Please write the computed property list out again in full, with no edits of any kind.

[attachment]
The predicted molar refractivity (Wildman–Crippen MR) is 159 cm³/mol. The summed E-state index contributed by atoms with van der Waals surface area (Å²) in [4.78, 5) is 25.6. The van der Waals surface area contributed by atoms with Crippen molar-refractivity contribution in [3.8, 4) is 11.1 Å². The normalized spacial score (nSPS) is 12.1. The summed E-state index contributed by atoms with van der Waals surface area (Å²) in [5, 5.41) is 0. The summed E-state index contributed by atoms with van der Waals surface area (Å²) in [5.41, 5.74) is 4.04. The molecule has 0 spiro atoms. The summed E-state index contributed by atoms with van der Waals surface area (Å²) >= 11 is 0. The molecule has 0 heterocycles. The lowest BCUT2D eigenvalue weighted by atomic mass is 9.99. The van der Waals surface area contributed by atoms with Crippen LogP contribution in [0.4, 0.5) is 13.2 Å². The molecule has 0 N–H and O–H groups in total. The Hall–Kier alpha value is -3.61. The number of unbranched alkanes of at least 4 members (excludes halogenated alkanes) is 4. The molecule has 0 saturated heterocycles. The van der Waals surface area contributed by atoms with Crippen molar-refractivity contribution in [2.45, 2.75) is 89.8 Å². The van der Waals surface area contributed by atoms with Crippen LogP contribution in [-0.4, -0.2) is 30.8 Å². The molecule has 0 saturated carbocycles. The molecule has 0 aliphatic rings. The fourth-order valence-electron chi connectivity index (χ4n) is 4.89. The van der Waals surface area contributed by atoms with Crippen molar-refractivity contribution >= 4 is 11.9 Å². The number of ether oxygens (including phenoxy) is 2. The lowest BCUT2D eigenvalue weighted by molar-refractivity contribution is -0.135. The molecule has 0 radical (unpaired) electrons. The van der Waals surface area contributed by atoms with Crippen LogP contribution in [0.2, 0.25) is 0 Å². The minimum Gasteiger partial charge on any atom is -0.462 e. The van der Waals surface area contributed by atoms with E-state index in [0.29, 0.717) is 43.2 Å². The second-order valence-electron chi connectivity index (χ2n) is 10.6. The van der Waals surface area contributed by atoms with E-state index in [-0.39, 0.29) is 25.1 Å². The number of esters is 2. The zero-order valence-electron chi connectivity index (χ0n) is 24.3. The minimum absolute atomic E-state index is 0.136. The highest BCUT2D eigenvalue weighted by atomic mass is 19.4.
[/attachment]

The predicted molar refractivity (Wildman–Crippen MR) is 159 cm³/mol. The summed E-state index contributed by atoms with van der Waals surface area (Å²) in [4.78, 5) is 25.6. The van der Waals surface area contributed by atoms with Crippen molar-refractivity contribution in [3.8, 4) is 11.1 Å². The normalized spacial score (nSPS) is 12.1. The summed E-state index contributed by atoms with van der Waals surface area (Å²) in [5, 5.41) is 0. The summed E-state index contributed by atoms with van der Waals surface area (Å²) in [5.41, 5.74) is 4.04. The molecule has 0 spiro atoms. The summed E-state index contributed by atoms with van der Waals surface area (Å²) >= 11 is 0. The molecule has 0 heterocycles. The lowest BCUT2D eigenvalue weighted by atomic mass is 9.99. The van der Waals surface area contributed by atoms with Crippen LogP contribution in [0.4, 0.5) is 13.2 Å². The molecule has 0 N–H and O–H groups in total. The Hall–Kier alpha value is -3.61. The number of unbranched alkanes of at least 4 members (excludes halogenated alkanes) is 4. The molecule has 0 saturated heterocycles. The van der Waals surface area contributed by atoms with Crippen molar-refractivity contribution in [2.45, 2.75) is 89.8 Å². The van der Waals surface area contributed by atoms with Crippen LogP contribution in [-0.4, -0.2) is 30.8 Å². The molecule has 0 saturated carbocycles. The molecule has 0 aliphatic rings. The fourth-order valence-electron chi connectivity index (χ4n) is 4.89. The van der Waals surface area contributed by atoms with Crippen molar-refractivity contribution >= 4 is 11.9 Å². The number of ether oxygens (including phenoxy) is 2. The lowest BCUT2D eigenvalue weighted by molar-refractivity contribution is -0.135. The molecule has 0 radical (unpaired) electrons. The van der Waals surface area contributed by atoms with Crippen LogP contribution in [0.2, 0.25) is 0 Å². The minimum Gasteiger partial charge on any atom is -0.462 e. The van der Waals surface area contributed by atoms with E-state index in [0.29, 0.717) is 43.2 Å². The second-order valence-electron chi connectivity index (χ2n) is 10.6. The van der Waals surface area contributed by atoms with E-state index in [-0.39, 0.29) is 25.1 Å². The number of esters is 2. The zero-order valence-electron chi connectivity index (χ0n) is 24.3. The minimum absolute atomic E-state index is 0.136. The highest BCUT2D eigenvalue weighted by atomic mass is 19.4.